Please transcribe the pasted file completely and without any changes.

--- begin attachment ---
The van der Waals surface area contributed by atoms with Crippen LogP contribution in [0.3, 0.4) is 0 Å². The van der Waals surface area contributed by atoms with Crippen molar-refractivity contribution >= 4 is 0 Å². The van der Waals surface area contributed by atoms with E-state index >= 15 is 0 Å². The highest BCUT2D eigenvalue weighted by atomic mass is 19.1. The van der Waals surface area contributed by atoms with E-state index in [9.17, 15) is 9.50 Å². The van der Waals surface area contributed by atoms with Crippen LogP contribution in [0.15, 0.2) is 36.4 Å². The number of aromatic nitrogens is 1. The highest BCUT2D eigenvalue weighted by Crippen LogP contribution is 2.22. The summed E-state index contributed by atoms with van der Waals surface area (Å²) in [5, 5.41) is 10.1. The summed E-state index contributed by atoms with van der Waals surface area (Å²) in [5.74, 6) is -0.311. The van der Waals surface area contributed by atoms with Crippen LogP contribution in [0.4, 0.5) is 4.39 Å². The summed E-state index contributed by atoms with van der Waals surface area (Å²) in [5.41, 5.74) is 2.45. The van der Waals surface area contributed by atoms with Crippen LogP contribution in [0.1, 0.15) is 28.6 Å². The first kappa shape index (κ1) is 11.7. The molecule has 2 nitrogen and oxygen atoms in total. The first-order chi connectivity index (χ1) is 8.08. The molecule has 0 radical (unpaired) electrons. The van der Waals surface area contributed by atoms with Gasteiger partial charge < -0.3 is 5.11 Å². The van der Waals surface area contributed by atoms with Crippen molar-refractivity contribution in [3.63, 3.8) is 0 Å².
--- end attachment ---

The van der Waals surface area contributed by atoms with Crippen LogP contribution in [0.3, 0.4) is 0 Å². The van der Waals surface area contributed by atoms with Crippen molar-refractivity contribution >= 4 is 0 Å². The van der Waals surface area contributed by atoms with E-state index >= 15 is 0 Å². The highest BCUT2D eigenvalue weighted by atomic mass is 19.1. The van der Waals surface area contributed by atoms with E-state index in [9.17, 15) is 9.50 Å². The van der Waals surface area contributed by atoms with Crippen LogP contribution in [0.15, 0.2) is 36.4 Å². The number of aromatic nitrogens is 1. The highest BCUT2D eigenvalue weighted by Crippen LogP contribution is 2.22. The summed E-state index contributed by atoms with van der Waals surface area (Å²) in [5, 5.41) is 10.1. The summed E-state index contributed by atoms with van der Waals surface area (Å²) in [5.74, 6) is -0.311. The van der Waals surface area contributed by atoms with Crippen LogP contribution in [0.4, 0.5) is 4.39 Å². The summed E-state index contributed by atoms with van der Waals surface area (Å²) in [5.41, 5.74) is 2.45. The van der Waals surface area contributed by atoms with Crippen LogP contribution in [0.1, 0.15) is 28.6 Å². The first kappa shape index (κ1) is 11.7. The molecule has 2 nitrogen and oxygen atoms in total. The first-order chi connectivity index (χ1) is 8.08. The molecule has 0 radical (unpaired) electrons. The van der Waals surface area contributed by atoms with Gasteiger partial charge < -0.3 is 5.11 Å². The van der Waals surface area contributed by atoms with Crippen molar-refractivity contribution in [3.63, 3.8) is 0 Å².